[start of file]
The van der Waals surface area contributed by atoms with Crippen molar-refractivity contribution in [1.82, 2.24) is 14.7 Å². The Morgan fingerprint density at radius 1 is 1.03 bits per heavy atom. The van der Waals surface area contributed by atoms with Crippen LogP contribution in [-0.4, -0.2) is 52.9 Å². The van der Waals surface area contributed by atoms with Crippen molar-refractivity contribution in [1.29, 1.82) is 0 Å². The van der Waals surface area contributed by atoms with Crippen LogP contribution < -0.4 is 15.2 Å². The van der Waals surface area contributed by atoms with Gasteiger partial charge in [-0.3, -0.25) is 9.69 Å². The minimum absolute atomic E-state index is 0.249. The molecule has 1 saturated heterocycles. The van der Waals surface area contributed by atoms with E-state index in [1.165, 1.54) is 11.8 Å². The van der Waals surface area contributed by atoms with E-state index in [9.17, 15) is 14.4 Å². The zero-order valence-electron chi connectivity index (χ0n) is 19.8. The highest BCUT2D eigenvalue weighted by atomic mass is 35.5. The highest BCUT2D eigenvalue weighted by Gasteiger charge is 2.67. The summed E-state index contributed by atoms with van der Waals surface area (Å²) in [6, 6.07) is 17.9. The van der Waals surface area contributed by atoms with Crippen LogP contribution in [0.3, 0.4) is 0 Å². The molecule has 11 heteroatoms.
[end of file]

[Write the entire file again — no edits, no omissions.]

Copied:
The van der Waals surface area contributed by atoms with Crippen molar-refractivity contribution in [1.82, 2.24) is 14.7 Å². The Morgan fingerprint density at radius 1 is 1.03 bits per heavy atom. The van der Waals surface area contributed by atoms with Crippen LogP contribution in [-0.4, -0.2) is 52.9 Å². The van der Waals surface area contributed by atoms with Crippen molar-refractivity contribution in [1.29, 1.82) is 0 Å². The van der Waals surface area contributed by atoms with Crippen LogP contribution < -0.4 is 15.2 Å². The van der Waals surface area contributed by atoms with Gasteiger partial charge in [-0.3, -0.25) is 9.69 Å². The minimum absolute atomic E-state index is 0.249. The molecule has 1 saturated heterocycles. The van der Waals surface area contributed by atoms with E-state index in [1.165, 1.54) is 11.8 Å². The van der Waals surface area contributed by atoms with E-state index in [9.17, 15) is 14.4 Å². The zero-order valence-electron chi connectivity index (χ0n) is 19.8. The highest BCUT2D eigenvalue weighted by atomic mass is 35.5. The highest BCUT2D eigenvalue weighted by Gasteiger charge is 2.67. The summed E-state index contributed by atoms with van der Waals surface area (Å²) in [6, 6.07) is 17.9. The van der Waals surface area contributed by atoms with Crippen LogP contribution in [0.3, 0.4) is 0 Å². The molecule has 11 heteroatoms.